une crise d’identité

Home. The word has a curious ring to it.

When I was in Italy, I felt as if I had come back home. The people looked like me, gestured like me, moved like me. They asked me questions in Italian, and I faked the answers as best I could. Strangers in restaurants pulled me aside like jovial uncles, “Hey, you’re pretty tall, let’s stand back to back.” I realized in Italy how easy it would be for me to become an Italian again. And I say the word “again,” even though I never was an Italian.

Or maybe I always was. In the convenience store in the East Village, the Bangladeshi cashiers refused to believe I was an American. “Where are you from, man?” “New York.” “You don’t speak like a New Yorker.” “Okay, {you got me} Long Island.” “No,” shakes head with a physician’s conviction. “You’re not from there.” “Okay, I’m Italian,” I told them if only they would be satisfied and let me leave. “Ah, yes, an Italian, that’s what you are!”

But the Estonian House on 34th Street was also home. Not even the house, or the flags, or even the people, but the sounds of the voices, the poetry of the words. Sometimes when I was traveling through the US or China, I’d have to call up Swedbank customer service, and the language would tickle me and soothe me and comfort me like the sweetest lullaby. “Tere päevast! Mida te soovite?” And I didn’t even want to respond because I was so enraptured by the audiofragrance of the meandering brook of an Estonian woman’s voice on the other end of the connection. “Please just keep on talking,” I had wanted to say, lost upon seas of American or Chinese voices. It was not my language and yet it was inside of me and had been filling me up for a very long time. It was not something that could be casually set aside with a plane trip or a change of address. But nobody from any of my other homes could know about this. It was a secret.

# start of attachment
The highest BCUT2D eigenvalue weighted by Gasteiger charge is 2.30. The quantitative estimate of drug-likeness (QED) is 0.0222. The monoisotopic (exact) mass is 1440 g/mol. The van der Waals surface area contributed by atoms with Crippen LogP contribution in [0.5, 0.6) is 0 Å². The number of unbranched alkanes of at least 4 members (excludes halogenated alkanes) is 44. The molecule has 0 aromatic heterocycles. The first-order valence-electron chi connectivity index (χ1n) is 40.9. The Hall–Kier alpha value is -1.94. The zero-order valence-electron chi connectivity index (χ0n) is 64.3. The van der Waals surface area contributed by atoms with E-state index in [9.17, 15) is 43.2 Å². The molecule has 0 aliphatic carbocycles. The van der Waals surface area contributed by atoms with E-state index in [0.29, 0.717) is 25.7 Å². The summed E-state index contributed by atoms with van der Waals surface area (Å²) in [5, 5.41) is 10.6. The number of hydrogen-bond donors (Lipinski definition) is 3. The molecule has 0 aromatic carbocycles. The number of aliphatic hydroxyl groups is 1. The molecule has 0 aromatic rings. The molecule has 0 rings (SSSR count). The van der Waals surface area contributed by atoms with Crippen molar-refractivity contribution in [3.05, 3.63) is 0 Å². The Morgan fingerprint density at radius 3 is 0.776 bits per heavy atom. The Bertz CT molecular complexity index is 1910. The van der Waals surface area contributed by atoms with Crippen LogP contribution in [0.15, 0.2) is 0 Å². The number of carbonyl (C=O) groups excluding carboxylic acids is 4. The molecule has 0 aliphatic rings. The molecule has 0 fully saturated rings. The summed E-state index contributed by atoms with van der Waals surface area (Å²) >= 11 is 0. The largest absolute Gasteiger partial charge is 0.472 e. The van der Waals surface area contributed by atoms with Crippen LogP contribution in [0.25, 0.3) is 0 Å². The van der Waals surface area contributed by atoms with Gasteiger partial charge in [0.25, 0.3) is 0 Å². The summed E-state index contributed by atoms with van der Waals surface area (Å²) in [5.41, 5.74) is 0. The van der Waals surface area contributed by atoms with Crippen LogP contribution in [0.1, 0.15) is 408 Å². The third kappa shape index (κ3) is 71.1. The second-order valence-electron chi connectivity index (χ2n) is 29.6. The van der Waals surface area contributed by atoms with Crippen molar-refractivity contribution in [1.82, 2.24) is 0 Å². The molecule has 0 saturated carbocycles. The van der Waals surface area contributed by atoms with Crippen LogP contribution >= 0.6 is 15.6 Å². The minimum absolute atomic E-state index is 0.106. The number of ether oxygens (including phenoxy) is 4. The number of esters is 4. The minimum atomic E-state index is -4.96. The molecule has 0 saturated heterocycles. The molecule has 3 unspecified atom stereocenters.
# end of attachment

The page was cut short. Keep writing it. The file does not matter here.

On most days you can see Shelter Island from the beaches nearby. To me, that is also home. One of my first memories is the clear water on the white stones and pebbles of the beach, and the fine sands on my feet. Just over there. It was 1982, or 1981 — some blurry year when I was still pulling big concepts together out of the moist and swirling chaos. Those big glistening bodies of water and familiar Algonquian names that only we can say. It pleases me that my littlest one will see those same stones and waters and feel those same sands and know those same strange words, and have in the back of her mind the same natural images that I do.

But will they be home? And when she returns to them, and people cheer and pat her on the back and say, “Welcome home! You must be so happy to be home!” will she feel in her insides that she is home and that all those other places were just other places she happened to pass through on her return?

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